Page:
I'm reminded of something our genial host once wrote about the Ford Pinto: "Somewhere, three decades ago, a designer proudly unveiled it to the bosses at Ford; workers spent their waking hours building it. Young families bought Pintos, showed Pintos off to their friends, washed Pintos in their driveways, drove their babies home from the hospital in Pintos." Similarly, someone, somewhere, thought this was a good premise for televised entertainment. Another someone sat at an IBM Selectric and composed the script. Someone else read it and laughed. A person in a position of authority at the network sat through a screening of the pilot and decided that, yes, this half-hour program was good enough to broadcast to the nation.

I hope they all got the help they needed.

The show's only redeeming feature--*only*, I emphasize--is that the used car lot and the street scenes are an inadvertent documentary of what older cars were common on the roads in 1965. Before my brain's instinct for self-preservation kicked in and made me stop watching, I saw several "Forward Look" Mopars and what I'd swear was a Studebaker, either a "Loewy coupe" or an early Hawk.

That Stude sighting almost makes up for the pain that script caused me. Almost.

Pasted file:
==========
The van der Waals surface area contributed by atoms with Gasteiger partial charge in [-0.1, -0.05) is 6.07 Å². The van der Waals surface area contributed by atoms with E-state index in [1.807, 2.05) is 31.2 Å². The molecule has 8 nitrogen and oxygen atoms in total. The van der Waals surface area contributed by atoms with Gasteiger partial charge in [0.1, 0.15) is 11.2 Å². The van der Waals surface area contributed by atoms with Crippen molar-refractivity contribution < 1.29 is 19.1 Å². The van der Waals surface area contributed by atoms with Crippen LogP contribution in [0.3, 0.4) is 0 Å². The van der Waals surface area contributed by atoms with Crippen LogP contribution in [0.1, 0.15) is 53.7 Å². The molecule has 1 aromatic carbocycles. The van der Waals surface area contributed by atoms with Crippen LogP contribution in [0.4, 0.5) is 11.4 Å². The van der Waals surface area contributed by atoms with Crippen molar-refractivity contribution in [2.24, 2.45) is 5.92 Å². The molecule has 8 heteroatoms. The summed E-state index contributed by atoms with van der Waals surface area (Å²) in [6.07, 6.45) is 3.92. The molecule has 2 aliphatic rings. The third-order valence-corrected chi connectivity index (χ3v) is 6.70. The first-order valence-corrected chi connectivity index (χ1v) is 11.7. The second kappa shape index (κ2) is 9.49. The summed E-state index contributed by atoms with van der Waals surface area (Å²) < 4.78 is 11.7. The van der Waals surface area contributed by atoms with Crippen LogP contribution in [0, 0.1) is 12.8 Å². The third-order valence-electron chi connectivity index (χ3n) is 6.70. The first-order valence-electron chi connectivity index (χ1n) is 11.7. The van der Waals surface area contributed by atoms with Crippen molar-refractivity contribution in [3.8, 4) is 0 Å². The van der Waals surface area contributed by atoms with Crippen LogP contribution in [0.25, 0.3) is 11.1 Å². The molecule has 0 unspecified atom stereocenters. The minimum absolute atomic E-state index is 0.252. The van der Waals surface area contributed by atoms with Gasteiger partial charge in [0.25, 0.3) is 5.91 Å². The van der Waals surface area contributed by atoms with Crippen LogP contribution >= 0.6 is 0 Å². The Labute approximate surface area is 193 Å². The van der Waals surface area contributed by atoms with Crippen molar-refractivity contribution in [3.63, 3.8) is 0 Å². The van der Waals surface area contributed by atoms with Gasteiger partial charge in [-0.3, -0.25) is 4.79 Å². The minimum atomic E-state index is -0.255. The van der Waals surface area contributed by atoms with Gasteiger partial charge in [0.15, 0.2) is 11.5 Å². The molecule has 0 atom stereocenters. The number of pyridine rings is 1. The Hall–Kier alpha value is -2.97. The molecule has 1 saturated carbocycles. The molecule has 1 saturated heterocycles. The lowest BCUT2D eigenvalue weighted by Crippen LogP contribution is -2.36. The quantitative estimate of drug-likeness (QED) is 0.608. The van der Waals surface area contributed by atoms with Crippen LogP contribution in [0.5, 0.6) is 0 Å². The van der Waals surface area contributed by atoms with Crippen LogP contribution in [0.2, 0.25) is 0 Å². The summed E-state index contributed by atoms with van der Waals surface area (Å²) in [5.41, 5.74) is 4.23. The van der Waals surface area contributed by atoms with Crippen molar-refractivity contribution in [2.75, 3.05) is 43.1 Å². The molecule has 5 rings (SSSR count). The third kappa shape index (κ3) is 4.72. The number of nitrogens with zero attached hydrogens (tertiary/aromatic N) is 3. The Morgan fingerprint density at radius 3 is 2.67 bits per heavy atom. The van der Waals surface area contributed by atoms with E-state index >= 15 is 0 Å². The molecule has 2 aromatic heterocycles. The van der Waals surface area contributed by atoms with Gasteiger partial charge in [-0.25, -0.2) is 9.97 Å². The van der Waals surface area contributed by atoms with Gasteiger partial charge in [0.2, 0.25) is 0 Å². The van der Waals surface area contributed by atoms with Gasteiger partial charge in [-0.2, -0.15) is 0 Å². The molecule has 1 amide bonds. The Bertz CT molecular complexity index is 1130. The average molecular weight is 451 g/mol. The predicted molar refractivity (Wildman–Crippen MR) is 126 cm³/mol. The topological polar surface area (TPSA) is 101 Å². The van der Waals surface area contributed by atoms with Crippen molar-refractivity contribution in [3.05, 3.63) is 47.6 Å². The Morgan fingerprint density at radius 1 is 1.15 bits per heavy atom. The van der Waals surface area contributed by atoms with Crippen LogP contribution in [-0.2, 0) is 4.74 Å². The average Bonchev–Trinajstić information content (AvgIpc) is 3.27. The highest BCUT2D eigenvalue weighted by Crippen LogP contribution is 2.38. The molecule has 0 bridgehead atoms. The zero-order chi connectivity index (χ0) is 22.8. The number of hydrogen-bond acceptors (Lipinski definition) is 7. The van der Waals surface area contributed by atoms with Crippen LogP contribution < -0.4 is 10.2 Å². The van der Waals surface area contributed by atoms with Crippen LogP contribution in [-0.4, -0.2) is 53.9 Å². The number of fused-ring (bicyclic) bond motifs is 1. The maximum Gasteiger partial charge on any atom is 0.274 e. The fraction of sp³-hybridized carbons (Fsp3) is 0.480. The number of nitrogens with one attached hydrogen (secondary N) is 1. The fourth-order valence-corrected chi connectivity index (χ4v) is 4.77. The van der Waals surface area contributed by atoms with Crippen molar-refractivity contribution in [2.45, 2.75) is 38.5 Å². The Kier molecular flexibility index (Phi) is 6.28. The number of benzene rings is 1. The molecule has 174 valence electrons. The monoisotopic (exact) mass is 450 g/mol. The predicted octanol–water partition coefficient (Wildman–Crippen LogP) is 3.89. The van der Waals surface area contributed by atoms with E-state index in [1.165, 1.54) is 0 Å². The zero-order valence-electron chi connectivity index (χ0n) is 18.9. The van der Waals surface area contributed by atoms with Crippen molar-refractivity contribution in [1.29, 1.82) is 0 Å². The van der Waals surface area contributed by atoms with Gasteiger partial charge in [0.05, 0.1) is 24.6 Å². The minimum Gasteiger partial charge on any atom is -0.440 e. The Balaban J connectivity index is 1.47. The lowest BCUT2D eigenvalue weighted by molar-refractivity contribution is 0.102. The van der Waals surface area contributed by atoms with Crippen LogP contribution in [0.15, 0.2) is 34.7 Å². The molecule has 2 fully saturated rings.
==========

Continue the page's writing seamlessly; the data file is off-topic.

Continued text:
http://justacarguy.blogspot.com/2010/03/my-mother-car-car-was-made-by-norm.html is where I posted a photo from Hot Rod Magazine, and they have it that Norm Grabowski built it, which makes sense if you are aware of Norm's Henway.

I was 13 when this show ran. I liked it. I have read that it was popular with kids and younger viewers, and I can certainly understand that.

Worst show ever made- give me a break. If they cared about the opinions of young people in those days it would have stayed on.

Adults did not like it. No imagination probably.

A talking car isn't much more farfetched than a talking horse(Mr. Ed) or a talking mule(Francis). What about a witch marrying a mortal(Bewitched) or a genie having an astronaut as a master(I Dream of Jeannie). What about another talking car Kitt(Knight Rider)? The only thing that was a little overboard was the fact that the car was his dead mother. How does one die in 1949(as stated in the first episode) and comes back as a 1928 car?
I like the show, and think its far from the worst tv show. Just look at some of the crap they have on the airs now.